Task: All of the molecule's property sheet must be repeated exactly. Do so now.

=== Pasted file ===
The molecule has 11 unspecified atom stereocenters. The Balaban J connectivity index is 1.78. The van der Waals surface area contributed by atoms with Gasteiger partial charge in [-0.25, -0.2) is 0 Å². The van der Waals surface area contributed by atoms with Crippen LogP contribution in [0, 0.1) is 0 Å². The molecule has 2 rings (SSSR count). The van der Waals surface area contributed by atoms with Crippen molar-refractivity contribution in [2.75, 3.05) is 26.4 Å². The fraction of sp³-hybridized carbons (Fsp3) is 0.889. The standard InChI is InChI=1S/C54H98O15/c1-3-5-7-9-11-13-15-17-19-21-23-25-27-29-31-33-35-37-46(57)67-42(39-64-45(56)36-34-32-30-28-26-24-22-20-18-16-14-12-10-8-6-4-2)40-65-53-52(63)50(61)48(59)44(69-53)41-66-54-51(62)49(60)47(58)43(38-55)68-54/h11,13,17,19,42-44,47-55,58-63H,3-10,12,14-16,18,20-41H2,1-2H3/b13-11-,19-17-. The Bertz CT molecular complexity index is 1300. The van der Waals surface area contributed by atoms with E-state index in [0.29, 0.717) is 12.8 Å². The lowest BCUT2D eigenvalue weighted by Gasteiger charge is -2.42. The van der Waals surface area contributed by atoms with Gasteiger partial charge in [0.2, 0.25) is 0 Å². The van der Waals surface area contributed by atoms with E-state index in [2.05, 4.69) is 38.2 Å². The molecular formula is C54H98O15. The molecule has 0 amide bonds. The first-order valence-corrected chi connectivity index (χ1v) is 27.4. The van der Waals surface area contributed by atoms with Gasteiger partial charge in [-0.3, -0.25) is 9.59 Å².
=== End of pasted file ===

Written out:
The molecule has 11 unspecified atom stereocenters. The Balaban J connectivity index is 1.78. The van der Waals surface area contributed by atoms with Gasteiger partial charge in [-0.25, -0.2) is 0 Å². The van der Waals surface area contributed by atoms with Crippen LogP contribution in [0, 0.1) is 0 Å². The molecule has 2 rings (SSSR count). The van der Waals surface area contributed by atoms with Crippen molar-refractivity contribution in [2.75, 3.05) is 26.4 Å². The fraction of sp³-hybridized carbons (Fsp3) is 0.889. The standard InChI is InChI=1S/C54H98O15/c1-3-5-7-9-11-13-15-17-19-21-23-25-27-29-31-33-35-37-46(57)67-42(39-64-45(56)36-34-32-30-28-26-24-22-20-18-16-14-12-10-8-6-4-2)40-65-53-52(63)50(61)48(59)44(69-53)41-66-54-51(62)49(60)47(58)43(38-55)68-54/h11,13,17,19,42-44,47-55,58-63H,3-10,12,14-16,18,20-41H2,1-2H3/b13-11-,19-17-. The Bertz CT molecular complexity index is 1300. The van der Waals surface area contributed by atoms with E-state index in [0.29, 0.717) is 12.8 Å². The lowest BCUT2D eigenvalue weighted by Gasteiger charge is -2.42. The van der Waals surface area contributed by atoms with Gasteiger partial charge in [0.2, 0.25) is 0 Å². The van der Waals surface area contributed by atoms with E-state index in [2.05, 4.69) is 38.2 Å². The molecular formula is C54H98O15. The molecule has 0 amide bonds. The first-order valence-corrected chi connectivity index (χ1v) is 27.4. The van der Waals surface area contributed by atoms with Gasteiger partial charge in [-0.3, -0.25) is 9.59 Å².